The trick, he adds, “is to find the areas where reform will yield the greatest return or where we can get the biggest bang for the reform buck. What we need to know, in other words, is where the most binding constraint on growth lies.”
The Mauritian Miracle
At the risk of sounding rather simplistic in the interpretation of Rodrik’s prescriptions, one could easily reach the conclusion that the famous “economic miracle” recorded in the 80s was indeed a consequence of the prevalence of such conditions – whether by design or through sheer circumstantial luck, one would be hard pressed to state.
It is nevertheless the overall conclusions that the authors of one of the most serious studies of the “miracle” seem to have reached. In effect Arvind Subramanian and Devesh Roy in an IMF Working Paper – ‘Who Can Explain the Mauritian Miracle: Meade, Romer, Sachs, or Rodrik?’ state among several other similar statements, the following: “Romer has strongly argued that the Mauritian experiment is a vindication of a strategy of importing ideas and allowing the economy to generate high rates of growth based on them.”
When it comes to growth strategy, for the sake of illustration an application of Rodrik’s methodology could lead to the identification of two fairly obvious instances where there exist severe constraints which have been hampering growth over recent years – exports of manufactured products and access to finance for SMEs. One can then venture to propose “some creative and imaginative policy design to target the identified constraints appropriately.”
As regards exports of manufactured products, government must have the guts to end the taboo surrounding the institution of some form of “industrial policy”. For thirty years or so the prevalent dominant neo-liberal ideology has banished the concept of industrial policy from the very vocabulary of government programmes. It is perhaps high time to reconsider making “industrial policy” a central plank of our strategy to revitalize manufacturing exports.
Industrial policy can offer an active platform for collaboration between the private and public sectors for the application of new thinking to diversify our markets as well as product offerings more in line with the latest trends of global demand. Industrial policy can also provide the “voie royale” for achieving the upgradation to more value added products which is an essential component of our ambition to attain high income country status.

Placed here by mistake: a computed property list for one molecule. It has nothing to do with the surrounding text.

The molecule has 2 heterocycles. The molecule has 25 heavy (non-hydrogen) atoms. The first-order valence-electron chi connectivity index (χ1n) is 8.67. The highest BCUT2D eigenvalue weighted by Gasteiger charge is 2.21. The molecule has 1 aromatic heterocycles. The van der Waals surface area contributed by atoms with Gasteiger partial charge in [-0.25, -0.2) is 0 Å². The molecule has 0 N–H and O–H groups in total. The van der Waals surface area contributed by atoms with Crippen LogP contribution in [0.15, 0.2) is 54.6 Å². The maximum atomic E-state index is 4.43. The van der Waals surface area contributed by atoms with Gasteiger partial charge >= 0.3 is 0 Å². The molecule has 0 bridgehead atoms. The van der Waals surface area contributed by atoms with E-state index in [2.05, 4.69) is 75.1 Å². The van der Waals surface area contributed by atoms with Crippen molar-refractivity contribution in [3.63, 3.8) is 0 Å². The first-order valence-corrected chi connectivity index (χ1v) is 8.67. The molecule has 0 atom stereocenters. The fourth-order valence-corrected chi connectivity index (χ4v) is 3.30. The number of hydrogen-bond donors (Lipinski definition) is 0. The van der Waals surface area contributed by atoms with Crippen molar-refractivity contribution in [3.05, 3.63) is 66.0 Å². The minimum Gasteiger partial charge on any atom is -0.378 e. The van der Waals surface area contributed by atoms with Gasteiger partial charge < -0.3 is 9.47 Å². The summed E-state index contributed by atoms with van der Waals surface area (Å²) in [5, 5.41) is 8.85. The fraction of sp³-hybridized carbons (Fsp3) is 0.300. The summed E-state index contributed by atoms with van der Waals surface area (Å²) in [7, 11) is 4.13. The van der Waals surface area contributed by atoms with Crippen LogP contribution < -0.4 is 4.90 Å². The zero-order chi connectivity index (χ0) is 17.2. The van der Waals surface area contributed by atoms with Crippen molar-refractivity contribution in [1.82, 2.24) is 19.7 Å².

Finally, the longstanding vexed issue of access to finance for SMEs must be addressed if government is serious about its commitment to the growth of this vital sector of the national economy. The setting up of an Enterprise Bank with a special remit to boost manufacturing can go a long way towards putting an end to the persistent bone of contention between small and medium entrepreneurs and government which is keen to promote the SMEs as a vehicle of economic growth and employment creation. Such a bank would preferably be run at arm’s length from the government and receive funds from the private sector. Its charter should unambiguously define the criteria for eligibility to different classes of financial support and applicants made fully aware of those so as to minimize the risks of undue “intervention” as well as recrimination among entrepreneurs.
Research in many countries has shown that the prosperity of a country is strongly dependent upon the mental models that its political leaders have about how wealth is created, what role the public and private sectors play, and how change happens. Even the best advice and policy prescriptions are likely to fail the test of success if leaders of the country have not clearly resolved these issues.
* Published in print edition on 12 Ocotober 2018